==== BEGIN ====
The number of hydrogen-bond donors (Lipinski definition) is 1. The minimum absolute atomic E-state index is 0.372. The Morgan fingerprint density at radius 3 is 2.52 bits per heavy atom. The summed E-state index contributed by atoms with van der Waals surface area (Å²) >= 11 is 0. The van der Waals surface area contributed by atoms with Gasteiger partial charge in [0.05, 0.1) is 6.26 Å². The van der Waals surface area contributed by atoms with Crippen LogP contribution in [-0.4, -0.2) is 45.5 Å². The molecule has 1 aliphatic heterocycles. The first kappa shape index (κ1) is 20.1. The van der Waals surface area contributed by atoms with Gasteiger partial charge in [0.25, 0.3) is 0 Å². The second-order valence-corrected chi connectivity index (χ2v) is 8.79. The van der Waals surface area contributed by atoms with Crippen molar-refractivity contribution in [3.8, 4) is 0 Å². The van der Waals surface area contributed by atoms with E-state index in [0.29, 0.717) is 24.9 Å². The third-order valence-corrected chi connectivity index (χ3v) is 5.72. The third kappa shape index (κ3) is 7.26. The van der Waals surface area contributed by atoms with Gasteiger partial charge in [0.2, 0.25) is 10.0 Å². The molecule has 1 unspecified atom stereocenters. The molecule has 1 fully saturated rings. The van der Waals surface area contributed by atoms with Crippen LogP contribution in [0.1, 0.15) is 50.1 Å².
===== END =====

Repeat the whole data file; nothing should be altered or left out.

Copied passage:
The number of hydrogen-bond donors (Lipinski definition) is 1. The minimum absolute atomic E-state index is 0.372. The Morgan fingerprint density at radius 3 is 2.52 bits per heavy atom. The summed E-state index contributed by atoms with van der Waals surface area (Å²) >= 11 is 0. The van der Waals surface area contributed by atoms with Gasteiger partial charge in [0.05, 0.1) is 6.26 Å². The van der Waals surface area contributed by atoms with Crippen LogP contribution in [-0.4, -0.2) is 45.5 Å². The molecule has 1 aliphatic heterocycles. The first kappa shape index (κ1) is 20.1. The van der Waals surface area contributed by atoms with Gasteiger partial charge in [0.25, 0.3) is 0 Å². The second-order valence-corrected chi connectivity index (χ2v) is 8.79. The van der Waals surface area contributed by atoms with Crippen molar-refractivity contribution in [3.8, 4) is 0 Å². The van der Waals surface area contributed by atoms with E-state index in [0.29, 0.717) is 24.9 Å². The third-order valence-corrected chi connectivity index (χ3v) is 5.72. The third kappa shape index (κ3) is 7.26. The van der Waals surface area contributed by atoms with Gasteiger partial charge in [0.2, 0.25) is 10.0 Å². The molecule has 1 unspecified atom stereocenters. The molecule has 1 fully saturated rings. The van der Waals surface area contributed by atoms with Crippen LogP contribution in [0.1, 0.15) is 50.1 Å².